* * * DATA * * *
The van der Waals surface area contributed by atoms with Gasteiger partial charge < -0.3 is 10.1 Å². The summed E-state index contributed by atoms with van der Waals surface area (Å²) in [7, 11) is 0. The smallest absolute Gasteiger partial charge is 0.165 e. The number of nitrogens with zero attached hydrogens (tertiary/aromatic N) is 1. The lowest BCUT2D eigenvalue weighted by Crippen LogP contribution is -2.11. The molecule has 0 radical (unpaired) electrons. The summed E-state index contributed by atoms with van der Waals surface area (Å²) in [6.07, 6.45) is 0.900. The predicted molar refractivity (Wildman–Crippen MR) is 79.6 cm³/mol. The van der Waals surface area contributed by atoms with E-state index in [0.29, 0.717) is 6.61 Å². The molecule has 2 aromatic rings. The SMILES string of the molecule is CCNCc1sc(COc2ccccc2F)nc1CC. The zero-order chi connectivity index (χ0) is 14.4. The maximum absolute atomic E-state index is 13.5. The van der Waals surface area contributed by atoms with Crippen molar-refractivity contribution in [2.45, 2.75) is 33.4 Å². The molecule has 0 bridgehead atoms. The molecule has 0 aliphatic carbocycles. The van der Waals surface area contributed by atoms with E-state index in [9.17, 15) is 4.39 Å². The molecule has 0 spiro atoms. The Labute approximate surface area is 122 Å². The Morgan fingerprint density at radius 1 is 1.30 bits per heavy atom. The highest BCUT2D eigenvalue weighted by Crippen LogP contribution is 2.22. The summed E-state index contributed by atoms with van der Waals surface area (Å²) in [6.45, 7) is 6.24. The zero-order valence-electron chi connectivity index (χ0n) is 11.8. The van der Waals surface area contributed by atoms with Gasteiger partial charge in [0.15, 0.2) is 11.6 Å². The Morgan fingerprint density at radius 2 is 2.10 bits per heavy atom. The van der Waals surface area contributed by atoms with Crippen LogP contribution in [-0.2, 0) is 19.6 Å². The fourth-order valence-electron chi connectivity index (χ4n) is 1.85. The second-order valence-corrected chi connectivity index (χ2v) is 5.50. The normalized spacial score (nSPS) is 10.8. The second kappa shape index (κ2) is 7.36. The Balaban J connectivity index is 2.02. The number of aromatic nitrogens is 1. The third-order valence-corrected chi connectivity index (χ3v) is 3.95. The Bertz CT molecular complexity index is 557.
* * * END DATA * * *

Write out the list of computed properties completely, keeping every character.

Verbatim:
The van der Waals surface area contributed by atoms with Gasteiger partial charge < -0.3 is 10.1 Å². The summed E-state index contributed by atoms with van der Waals surface area (Å²) in [7, 11) is 0. The smallest absolute Gasteiger partial charge is 0.165 e. The number of nitrogens with zero attached hydrogens (tertiary/aromatic N) is 1. The lowest BCUT2D eigenvalue weighted by Crippen LogP contribution is -2.11. The molecule has 0 radical (unpaired) electrons. The summed E-state index contributed by atoms with van der Waals surface area (Å²) in [6.07, 6.45) is 0.900. The predicted molar refractivity (Wildman–Crippen MR) is 79.6 cm³/mol. The van der Waals surface area contributed by atoms with E-state index in [0.29, 0.717) is 6.61 Å². The molecule has 2 aromatic rings. The SMILES string of the molecule is CCNCc1sc(COc2ccccc2F)nc1CC. The zero-order chi connectivity index (χ0) is 14.4. The maximum absolute atomic E-state index is 13.5. The van der Waals surface area contributed by atoms with Crippen molar-refractivity contribution in [2.45, 2.75) is 33.4 Å². The molecule has 0 bridgehead atoms. The molecule has 0 aliphatic carbocycles. The van der Waals surface area contributed by atoms with E-state index in [9.17, 15) is 4.39 Å². The molecule has 0 spiro atoms. The Labute approximate surface area is 122 Å². The Morgan fingerprint density at radius 1 is 1.30 bits per heavy atom. The highest BCUT2D eigenvalue weighted by Crippen LogP contribution is 2.22. The summed E-state index contributed by atoms with van der Waals surface area (Å²) in [6.45, 7) is 6.24. The zero-order valence-electron chi connectivity index (χ0n) is 11.8. The van der Waals surface area contributed by atoms with Gasteiger partial charge in [0.15, 0.2) is 11.6 Å². The Morgan fingerprint density at radius 2 is 2.10 bits per heavy atom. The van der Waals surface area contributed by atoms with Crippen LogP contribution in [-0.2, 0) is 19.6 Å². The fourth-order valence-electron chi connectivity index (χ4n) is 1.85. The second-order valence-corrected chi connectivity index (χ2v) is 5.50. The normalized spacial score (nSPS) is 10.8. The second kappa shape index (κ2) is 7.36. The Balaban J connectivity index is 2.02. The number of aromatic nitrogens is 1. The third-order valence-corrected chi connectivity index (χ3v) is 3.95. The Bertz CT molecular complexity index is 557.